On his popular blog, Brian Leiter (U Chicago) recently posted a link to another blog post by Robert Paul Wolff (UNC, Chapel Hill). Leiter’s tongue-in-cheek title, “The Profundity of Ayn Rand,” is one of many dismissive treatments of Rand he’s posted over the years.
Even so, Leiter has not always been dismissive of scholars of Rand. I hope, therefore, that in this same spirit of academic collegiality, he is open to linking to our reaction to Wolff’s piece.
Wolff notes the widely discussed fact that Speaker of the House Paul Ryan has at times claimed to have been influenced by Rand’s thinking on politics. [At other times Ryan has disavowed her in favor of more faith-friendly philosophers such as Aquinas.] Tongue firmly in cheek, Wolff feigns to “encourage you to delve more deeply into the corpus of her writings, so that you will gain insight into the sources of the power of Paul Ryan’s thought.” He offers his readers a sample from Galt’s speech in Atlas Shrugged, in which Galt describes Rand’s formula of the Law of Identity, “A is A.” Wolff responds:
And there it is: A is A. Who would be so foolish as to deny it? A is A. From there it is mere elaboration to derive the Republican health bill, “a task that is more an amusement than a labour,” as Kant says in the Preface to the First Edition of the Critique of Pure Reason.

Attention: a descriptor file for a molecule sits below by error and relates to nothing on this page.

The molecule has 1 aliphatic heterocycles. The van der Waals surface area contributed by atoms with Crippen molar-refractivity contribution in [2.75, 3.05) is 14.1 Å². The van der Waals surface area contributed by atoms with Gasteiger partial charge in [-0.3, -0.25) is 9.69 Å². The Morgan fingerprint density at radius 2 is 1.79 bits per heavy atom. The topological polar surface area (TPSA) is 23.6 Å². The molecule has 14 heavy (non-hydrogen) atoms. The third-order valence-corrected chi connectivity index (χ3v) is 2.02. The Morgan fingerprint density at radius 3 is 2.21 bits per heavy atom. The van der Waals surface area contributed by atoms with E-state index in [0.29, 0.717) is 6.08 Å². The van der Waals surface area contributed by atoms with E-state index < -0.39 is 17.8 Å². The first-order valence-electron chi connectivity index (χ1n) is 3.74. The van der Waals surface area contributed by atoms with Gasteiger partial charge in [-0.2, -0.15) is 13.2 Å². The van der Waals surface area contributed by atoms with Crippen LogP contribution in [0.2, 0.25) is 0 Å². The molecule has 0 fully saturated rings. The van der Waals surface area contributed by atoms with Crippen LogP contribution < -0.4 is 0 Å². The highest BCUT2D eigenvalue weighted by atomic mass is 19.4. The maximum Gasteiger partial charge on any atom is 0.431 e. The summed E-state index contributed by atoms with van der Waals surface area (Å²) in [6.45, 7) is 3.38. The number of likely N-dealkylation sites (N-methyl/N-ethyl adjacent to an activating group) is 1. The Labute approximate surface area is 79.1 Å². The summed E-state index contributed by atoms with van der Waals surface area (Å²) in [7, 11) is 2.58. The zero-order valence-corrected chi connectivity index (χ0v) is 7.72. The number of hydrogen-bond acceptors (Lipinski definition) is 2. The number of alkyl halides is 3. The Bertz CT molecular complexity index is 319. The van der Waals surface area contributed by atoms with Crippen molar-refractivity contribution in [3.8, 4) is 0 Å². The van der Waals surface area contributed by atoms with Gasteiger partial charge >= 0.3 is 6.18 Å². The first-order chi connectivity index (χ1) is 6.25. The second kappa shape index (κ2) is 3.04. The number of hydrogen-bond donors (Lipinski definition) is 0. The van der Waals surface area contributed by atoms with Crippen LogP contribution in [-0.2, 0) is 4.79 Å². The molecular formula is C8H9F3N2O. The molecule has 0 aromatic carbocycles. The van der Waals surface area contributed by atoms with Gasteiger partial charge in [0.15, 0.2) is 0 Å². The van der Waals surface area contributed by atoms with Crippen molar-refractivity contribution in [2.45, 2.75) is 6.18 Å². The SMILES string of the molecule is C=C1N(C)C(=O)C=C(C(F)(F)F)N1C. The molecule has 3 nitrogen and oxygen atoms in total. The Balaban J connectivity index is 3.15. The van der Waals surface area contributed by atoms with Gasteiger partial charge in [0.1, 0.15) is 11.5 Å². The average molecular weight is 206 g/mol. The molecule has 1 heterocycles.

I suspect that this post was, at least in part, Wolff blowing off steam over the AHCA. I can relate to his frustrations. It is both easy and entirely appropriate to have contempt for Paul Ryan and something far beneath contempt for Donald Trump. But I am confident that Rand would share those sentiments of disdain and disgust were she alive today.
Wolff does not seem to want to seriously critique Rand. He wants to tarnish her by association with Ryan and tarnish Ryan by association with a caricature of her. Apoplexy over the current “administration” is scarcely avoidable for any one with sense, but it in no way excuses shoddy thinking. The problem is that we diminish ourselves and the quality of our public discourse when we throw out intellectual standards for the cheap thrill of thrashing a straw man.
It’s fine for a philosopher to criticize Rand—or any other author—harshly, even if only so as to be justified in subsequently dismissing her works despite their popularity and influence. But philosophers who do this owe it to themselves to exercise the same kind of intellectual honesty and integrity that we would expect from any other scholar talking about any other philosopher. That would imply the following as bare minima: